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35

The SHA-3 hash competition was an open process by which the NIST defined a new standard hash function (standard for US federal usages, but things are such that this will probably become a worldwide de facto standard). The process was initiated in 2007. At that time, a number of weaknesses and attacks had been found on the predecessors of the SHA-2 functions ...


30

Keccak was selected by NIST on October 2, 2012 as the winner of the contest. It is widely seen as a suitable alternative to SHA-2, because the design is so different from most previous hash standards that even if SHA-2 is broken, confidence in Keccak should be relatively unaffected. It is also very fast and simple to implement in hardware. NIST and most ...


17

"Best" is rather subjective - it depends on your requirements. That said, I'll give you a general overview of each mode. ECB - Electronic Code Book. This mode is the simplest, and transforms each block separately. It just needs a key and some data, with no added extras. Unfortunately it sucks - for a start, identical plaintext blocks get encrypted into ...


8

There is nothing more secure than "secure". An attacker who can break it upfront, because it has "only" 128-bit security, is an attacker who has way more available computing power than all computers on Earth taken together (even including smartphones and coffee machines). It is implausible that such an attacker would swoop down so low as to bother breaking ...


7

There's at least one usage for which SHA-2 is seemingly better than SHA-3 and that's key stretching. SHA-3 was designed to be very efficient in hardware but is relatively slow in software. SHA-3 takes about double the time compared to SHA-2 to run in software and about a quarter of the time to run in hardware. Since SHA-3 takes double the time to run in ...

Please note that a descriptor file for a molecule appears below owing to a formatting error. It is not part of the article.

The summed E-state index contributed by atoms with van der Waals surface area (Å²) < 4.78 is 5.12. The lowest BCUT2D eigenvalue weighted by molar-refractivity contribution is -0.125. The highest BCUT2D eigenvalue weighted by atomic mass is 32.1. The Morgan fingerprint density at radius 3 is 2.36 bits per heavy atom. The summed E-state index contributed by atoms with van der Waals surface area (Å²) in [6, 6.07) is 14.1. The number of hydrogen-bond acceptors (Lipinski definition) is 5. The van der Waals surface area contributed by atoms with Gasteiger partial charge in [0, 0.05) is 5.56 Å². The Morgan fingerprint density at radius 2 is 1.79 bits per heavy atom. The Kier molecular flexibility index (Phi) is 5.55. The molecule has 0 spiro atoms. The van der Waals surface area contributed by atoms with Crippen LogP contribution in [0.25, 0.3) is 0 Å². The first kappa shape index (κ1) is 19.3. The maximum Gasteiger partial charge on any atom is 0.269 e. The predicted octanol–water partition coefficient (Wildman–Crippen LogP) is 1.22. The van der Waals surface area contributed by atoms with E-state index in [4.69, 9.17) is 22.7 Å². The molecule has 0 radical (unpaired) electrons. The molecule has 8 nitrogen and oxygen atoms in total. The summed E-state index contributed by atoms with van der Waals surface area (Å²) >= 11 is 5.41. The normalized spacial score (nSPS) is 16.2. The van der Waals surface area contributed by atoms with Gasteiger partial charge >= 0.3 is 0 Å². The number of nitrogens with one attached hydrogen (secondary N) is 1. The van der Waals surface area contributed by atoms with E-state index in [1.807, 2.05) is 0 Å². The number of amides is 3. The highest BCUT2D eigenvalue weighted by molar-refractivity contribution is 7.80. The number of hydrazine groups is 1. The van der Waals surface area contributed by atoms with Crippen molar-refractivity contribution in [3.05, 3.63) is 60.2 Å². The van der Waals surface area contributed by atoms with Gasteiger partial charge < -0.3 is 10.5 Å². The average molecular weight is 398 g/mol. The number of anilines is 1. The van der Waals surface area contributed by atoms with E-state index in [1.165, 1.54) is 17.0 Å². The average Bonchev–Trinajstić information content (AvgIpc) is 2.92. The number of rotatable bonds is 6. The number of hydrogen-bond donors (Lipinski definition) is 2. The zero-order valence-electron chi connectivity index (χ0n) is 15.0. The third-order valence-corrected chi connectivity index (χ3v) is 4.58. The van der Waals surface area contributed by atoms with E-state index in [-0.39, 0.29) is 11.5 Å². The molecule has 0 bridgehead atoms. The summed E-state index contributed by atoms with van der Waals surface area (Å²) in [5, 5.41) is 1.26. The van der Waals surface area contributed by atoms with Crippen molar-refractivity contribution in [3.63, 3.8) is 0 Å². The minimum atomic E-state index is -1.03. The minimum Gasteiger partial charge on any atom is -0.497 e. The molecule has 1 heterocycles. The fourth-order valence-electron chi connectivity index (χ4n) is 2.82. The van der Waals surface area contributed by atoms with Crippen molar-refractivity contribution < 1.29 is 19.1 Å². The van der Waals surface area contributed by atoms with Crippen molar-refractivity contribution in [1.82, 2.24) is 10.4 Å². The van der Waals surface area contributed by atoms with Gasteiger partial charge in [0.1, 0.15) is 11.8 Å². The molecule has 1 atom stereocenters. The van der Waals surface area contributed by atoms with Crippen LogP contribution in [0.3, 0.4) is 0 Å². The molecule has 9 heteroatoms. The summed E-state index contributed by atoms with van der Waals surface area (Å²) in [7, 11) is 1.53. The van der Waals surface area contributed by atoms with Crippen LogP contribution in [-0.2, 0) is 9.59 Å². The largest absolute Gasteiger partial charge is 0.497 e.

7

NIST publishes a lot of test vectors. Including for HMAC (near the end of that page). In the file contained in the Zip archive, the vectors for HMAC/SHA-256 ought to be the ones with the parameter "L=32".


6

It took nearly a year, but NIST has released this bulletin explaining the update and also providing the updated document for SP 800-52 Revision 1. The answer to your question is expressed in the bulletin: NIST published the original version of SP 800-52 in 2005, but withdrew it in March 2013 because the guideline had not yet been updated based on ...


6

Updated: see Ryan Fisher's answer to this question, SP800-52 revision 1 was later released, and it's double the size of the original 2005 version. It was withdrawn because it lacked information on contemporary TLS versions and known security issues (i.e to prevent misinforming, until it could be updated). It was not "retired" (or "expired"), it was ...


6

On the 2nd of October, 2012, NIST decided what algorithm was going to be used to perform hashing. This was the Keccak algorithm. The Keccak algorithm is based on the hermetic sponge strategy. It's the new standard algorithm. We use standards to make have better compatibility. Keccak was designed by Guido Bertoni, Joan Daemen (one of the creators of AES), ...


5